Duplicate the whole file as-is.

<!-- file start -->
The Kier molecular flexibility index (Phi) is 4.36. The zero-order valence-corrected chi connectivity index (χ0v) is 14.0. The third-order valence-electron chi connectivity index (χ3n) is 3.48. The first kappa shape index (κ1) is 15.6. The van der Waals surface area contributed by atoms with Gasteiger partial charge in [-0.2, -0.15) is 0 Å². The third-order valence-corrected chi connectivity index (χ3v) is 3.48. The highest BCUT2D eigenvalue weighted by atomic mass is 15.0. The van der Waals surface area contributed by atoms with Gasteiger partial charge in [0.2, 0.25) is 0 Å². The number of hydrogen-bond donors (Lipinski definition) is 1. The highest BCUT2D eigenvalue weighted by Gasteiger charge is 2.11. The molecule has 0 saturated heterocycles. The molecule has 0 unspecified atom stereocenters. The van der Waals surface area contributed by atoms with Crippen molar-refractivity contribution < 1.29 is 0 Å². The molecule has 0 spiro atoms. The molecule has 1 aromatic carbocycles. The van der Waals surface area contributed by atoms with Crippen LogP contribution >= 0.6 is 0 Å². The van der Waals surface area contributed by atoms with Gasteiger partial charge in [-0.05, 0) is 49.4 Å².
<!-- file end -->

The Kier molecular flexibility index (Phi) is 4.36. The zero-order valence-corrected chi connectivity index (χ0v) is 14.0. The third-order valence-electron chi connectivity index (χ3n) is 3.48. The first kappa shape index (κ1) is 15.6. The van der Waals surface area contributed by atoms with Gasteiger partial charge in [-0.2, -0.15) is 0 Å². The third-order valence-corrected chi connectivity index (χ3v) is 3.48. The highest BCUT2D eigenvalue weighted by atomic mass is 15.0. The van der Waals surface area contributed by atoms with Gasteiger partial charge in [0.2, 0.25) is 0 Å². The number of hydrogen-bond donors (Lipinski definition) is 1. The highest BCUT2D eigenvalue weighted by Gasteiger charge is 2.11. The molecule has 0 saturated heterocycles. The molecule has 0 unspecified atom stereocenters. The van der Waals surface area contributed by atoms with Crippen molar-refractivity contribution < 1.29 is 0 Å². The molecule has 0 spiro atoms. The molecule has 1 aromatic carbocycles. The van der Waals surface area contributed by atoms with Crippen LogP contribution >= 0.6 is 0 Å². The van der Waals surface area contributed by atoms with Gasteiger partial charge in [-0.05, 0) is 49.4 Å².